Your database platform will constrain and limit the flexibility you have in evolving your software. It doesn’t matter which platform you choose, which type of database, or even the format for your data. At some point, you will be dealing with legacy data in some legacy schema or structure, and your development, and certainly deployment, will be slowed or impacted. Face it, the need to maintain state for your data is an impediment in a relational system. In a NoSQL or other store, the need to maintain code in your application that can interpret your data might be the issue over time.
That’s not to imply this need to maintain state has to slow your development. On the contrary, there are many companies that find themselves moving quickly, able to make database changes on a weekly, or even daily, basis. There are multiple tricks and techniques for managing change, but ultimately the real secret is having a process that computers can follow and your developers adhere to.
In other words, having some automation.
Certainly you need to program the automation, or use tools like those from my employer, Redgate Software, but it doesn’t matter which what process you use. The process does need to be flexible because it will change over time. I can almost guarantee that the way in which you need to deploy code to the database in your environment will change over time. It has to as the needs and requirements of your business change.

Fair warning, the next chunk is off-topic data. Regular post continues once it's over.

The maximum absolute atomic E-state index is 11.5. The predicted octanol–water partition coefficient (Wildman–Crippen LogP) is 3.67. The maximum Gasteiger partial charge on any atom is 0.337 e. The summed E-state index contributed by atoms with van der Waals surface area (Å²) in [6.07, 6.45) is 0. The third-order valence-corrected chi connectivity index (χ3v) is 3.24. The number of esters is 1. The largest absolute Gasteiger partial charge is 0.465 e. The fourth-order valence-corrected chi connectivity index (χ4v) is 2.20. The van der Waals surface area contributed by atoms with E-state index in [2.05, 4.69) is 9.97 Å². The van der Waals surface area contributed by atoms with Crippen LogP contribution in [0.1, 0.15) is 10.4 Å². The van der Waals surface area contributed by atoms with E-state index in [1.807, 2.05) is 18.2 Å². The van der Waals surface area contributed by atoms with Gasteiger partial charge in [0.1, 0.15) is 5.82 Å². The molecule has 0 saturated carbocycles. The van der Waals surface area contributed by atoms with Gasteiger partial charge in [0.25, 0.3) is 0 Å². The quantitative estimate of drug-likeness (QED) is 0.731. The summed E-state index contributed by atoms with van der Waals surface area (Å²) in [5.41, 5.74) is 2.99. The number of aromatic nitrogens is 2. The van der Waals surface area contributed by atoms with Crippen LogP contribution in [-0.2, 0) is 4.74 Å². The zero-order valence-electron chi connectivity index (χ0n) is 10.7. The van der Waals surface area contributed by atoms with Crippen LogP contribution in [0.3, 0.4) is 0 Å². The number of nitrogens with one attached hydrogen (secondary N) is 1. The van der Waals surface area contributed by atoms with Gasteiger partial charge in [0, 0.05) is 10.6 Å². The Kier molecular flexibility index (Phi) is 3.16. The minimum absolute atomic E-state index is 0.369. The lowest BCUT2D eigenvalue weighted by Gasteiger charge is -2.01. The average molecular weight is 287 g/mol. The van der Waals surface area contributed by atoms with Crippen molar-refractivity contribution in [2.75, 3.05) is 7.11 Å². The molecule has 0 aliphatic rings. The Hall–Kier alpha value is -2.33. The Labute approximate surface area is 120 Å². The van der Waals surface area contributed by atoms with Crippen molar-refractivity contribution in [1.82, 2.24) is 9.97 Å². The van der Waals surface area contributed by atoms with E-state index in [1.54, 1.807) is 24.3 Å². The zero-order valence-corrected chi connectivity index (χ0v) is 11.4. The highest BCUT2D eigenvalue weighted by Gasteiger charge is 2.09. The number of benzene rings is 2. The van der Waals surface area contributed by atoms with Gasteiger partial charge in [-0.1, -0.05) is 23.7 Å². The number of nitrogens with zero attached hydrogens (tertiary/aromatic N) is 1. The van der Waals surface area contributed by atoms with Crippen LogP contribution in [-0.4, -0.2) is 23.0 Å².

This means the way in which your developers need to build, test, and package changes will need to grow and evolve as well. While every developer and sysadmin needs to work within the process, the process does also need to be flexible as needs change. That isn’t to imply that your process should change every week, or for every deployment, but it will need to do so periodically, and hopefully, rarely.
There are techniques to make deploying database changes easier on the developer and system administrator, but there are no magic techniques. All the tools I’ve encountered, including those from Redgate, do the same types of things you’d do manually. They just save you time and stress by helping you get set up and easily maintain your deployment tasks over time.
Whether you use tools or not, please don’t allow the database to hold back your software development. Learn new ways to alter your database. Learn the ways to make changes to large tables. Learn how to avoid downtime. Just learn to design database changes in a better way and then automate the deployment of those changes.